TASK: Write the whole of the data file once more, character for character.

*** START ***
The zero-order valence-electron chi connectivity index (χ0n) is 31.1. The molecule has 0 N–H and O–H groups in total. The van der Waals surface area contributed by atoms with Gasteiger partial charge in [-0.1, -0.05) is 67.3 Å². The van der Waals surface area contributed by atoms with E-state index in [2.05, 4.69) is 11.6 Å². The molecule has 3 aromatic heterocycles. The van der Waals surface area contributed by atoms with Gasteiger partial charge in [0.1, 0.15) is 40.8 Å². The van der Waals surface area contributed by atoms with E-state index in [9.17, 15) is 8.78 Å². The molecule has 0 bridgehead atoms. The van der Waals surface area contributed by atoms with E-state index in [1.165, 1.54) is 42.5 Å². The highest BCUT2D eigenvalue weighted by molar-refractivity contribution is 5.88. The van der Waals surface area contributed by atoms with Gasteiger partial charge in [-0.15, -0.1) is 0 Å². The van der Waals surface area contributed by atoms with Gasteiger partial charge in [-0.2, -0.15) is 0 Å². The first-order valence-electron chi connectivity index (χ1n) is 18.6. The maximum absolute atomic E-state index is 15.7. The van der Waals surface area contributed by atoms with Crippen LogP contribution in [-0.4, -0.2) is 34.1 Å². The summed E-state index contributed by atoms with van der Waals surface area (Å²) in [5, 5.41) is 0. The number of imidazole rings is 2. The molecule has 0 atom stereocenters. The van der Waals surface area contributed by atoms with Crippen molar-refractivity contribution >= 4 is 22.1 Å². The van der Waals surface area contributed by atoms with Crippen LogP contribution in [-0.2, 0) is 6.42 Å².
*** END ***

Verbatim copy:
The zero-order valence-electron chi connectivity index (χ0n) is 31.1. The molecule has 0 N–H and O–H groups in total. The van der Waals surface area contributed by atoms with Gasteiger partial charge in [-0.1, -0.05) is 67.3 Å². The van der Waals surface area contributed by atoms with E-state index in [2.05, 4.69) is 11.6 Å². The molecule has 3 aromatic heterocycles. The van der Waals surface area contributed by atoms with Gasteiger partial charge in [0.1, 0.15) is 40.8 Å². The van der Waals surface area contributed by atoms with E-state index in [9.17, 15) is 8.78 Å². The molecule has 0 bridgehead atoms. The van der Waals surface area contributed by atoms with E-state index in [1.165, 1.54) is 42.5 Å². The highest BCUT2D eigenvalue weighted by molar-refractivity contribution is 5.88. The van der Waals surface area contributed by atoms with Gasteiger partial charge in [-0.15, -0.1) is 0 Å². The van der Waals surface area contributed by atoms with Gasteiger partial charge in [-0.2, -0.15) is 0 Å². The first-order valence-electron chi connectivity index (χ1n) is 18.6. The maximum absolute atomic E-state index is 15.7. The van der Waals surface area contributed by atoms with Crippen LogP contribution in [-0.4, -0.2) is 34.1 Å². The summed E-state index contributed by atoms with van der Waals surface area (Å²) in [5, 5.41) is 0. The number of imidazole rings is 2. The molecule has 0 atom stereocenters. The van der Waals surface area contributed by atoms with Crippen molar-refractivity contribution >= 4 is 22.1 Å². The van der Waals surface area contributed by atoms with Crippen LogP contribution in [-0.2, 0) is 6.42 Å².